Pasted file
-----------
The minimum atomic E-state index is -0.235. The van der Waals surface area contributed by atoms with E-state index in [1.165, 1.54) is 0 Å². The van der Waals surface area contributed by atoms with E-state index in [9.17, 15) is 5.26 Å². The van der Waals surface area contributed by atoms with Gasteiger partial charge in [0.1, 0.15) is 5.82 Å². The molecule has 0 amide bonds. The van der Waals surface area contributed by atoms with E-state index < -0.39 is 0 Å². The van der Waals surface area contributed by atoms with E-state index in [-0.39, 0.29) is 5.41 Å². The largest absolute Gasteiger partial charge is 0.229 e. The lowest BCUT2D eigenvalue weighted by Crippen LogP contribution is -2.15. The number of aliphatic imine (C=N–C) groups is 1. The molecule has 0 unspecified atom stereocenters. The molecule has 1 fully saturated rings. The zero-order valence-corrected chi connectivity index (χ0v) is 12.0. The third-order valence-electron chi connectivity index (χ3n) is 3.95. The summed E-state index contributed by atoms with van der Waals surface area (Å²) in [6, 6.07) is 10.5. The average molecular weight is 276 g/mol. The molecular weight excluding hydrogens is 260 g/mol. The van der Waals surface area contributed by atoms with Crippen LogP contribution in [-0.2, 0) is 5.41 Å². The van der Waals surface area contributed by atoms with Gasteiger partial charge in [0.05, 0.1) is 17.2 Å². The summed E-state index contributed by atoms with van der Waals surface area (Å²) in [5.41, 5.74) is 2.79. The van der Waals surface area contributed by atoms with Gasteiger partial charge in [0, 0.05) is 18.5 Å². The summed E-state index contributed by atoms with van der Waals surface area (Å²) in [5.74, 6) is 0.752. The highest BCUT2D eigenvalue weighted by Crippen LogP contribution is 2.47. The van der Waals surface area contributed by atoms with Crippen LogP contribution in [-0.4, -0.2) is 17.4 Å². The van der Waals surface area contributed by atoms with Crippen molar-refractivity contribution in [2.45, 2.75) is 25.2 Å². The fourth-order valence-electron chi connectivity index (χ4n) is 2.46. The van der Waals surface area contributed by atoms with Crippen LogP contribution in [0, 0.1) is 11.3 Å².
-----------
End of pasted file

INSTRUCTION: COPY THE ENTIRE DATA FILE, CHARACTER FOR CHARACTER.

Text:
The minimum atomic E-state index is -0.235. The van der Waals surface area contributed by atoms with E-state index in [1.165, 1.54) is 0 Å². The van der Waals surface area contributed by atoms with E-state index in [9.17, 15) is 5.26 Å². The van der Waals surface area contributed by atoms with Gasteiger partial charge in [0.1, 0.15) is 5.82 Å². The molecule has 0 amide bonds. The van der Waals surface area contributed by atoms with E-state index < -0.39 is 0 Å². The van der Waals surface area contributed by atoms with E-state index in [-0.39, 0.29) is 5.41 Å². The largest absolute Gasteiger partial charge is 0.229 e. The lowest BCUT2D eigenvalue weighted by Crippen LogP contribution is -2.15. The number of aliphatic imine (C=N–C) groups is 1. The molecule has 0 unspecified atom stereocenters. The molecule has 1 fully saturated rings. The zero-order valence-corrected chi connectivity index (χ0v) is 12.0. The third-order valence-electron chi connectivity index (χ3n) is 3.95. The summed E-state index contributed by atoms with van der Waals surface area (Å²) in [6, 6.07) is 10.5. The average molecular weight is 276 g/mol. The molecular weight excluding hydrogens is 260 g/mol. The van der Waals surface area contributed by atoms with Crippen LogP contribution in [-0.2, 0) is 5.41 Å². The van der Waals surface area contributed by atoms with Gasteiger partial charge in [0.05, 0.1) is 17.2 Å². The summed E-state index contributed by atoms with van der Waals surface area (Å²) in [5.41, 5.74) is 2.79. The van der Waals surface area contributed by atoms with Gasteiger partial charge in [0, 0.05) is 18.5 Å². The summed E-state index contributed by atoms with van der Waals surface area (Å²) in [5.74, 6) is 0.752. The highest BCUT2D eigenvalue weighted by Crippen LogP contribution is 2.47. The van der Waals surface area contributed by atoms with Crippen LogP contribution in [-0.4, -0.2) is 17.4 Å². The van der Waals surface area contributed by atoms with Crippen molar-refractivity contribution in [2.45, 2.75) is 25.2 Å². The fourth-order valence-electron chi connectivity index (χ4n) is 2.46. The van der Waals surface area contributed by atoms with Crippen LogP contribution in [0, 0.1) is 11.3 Å².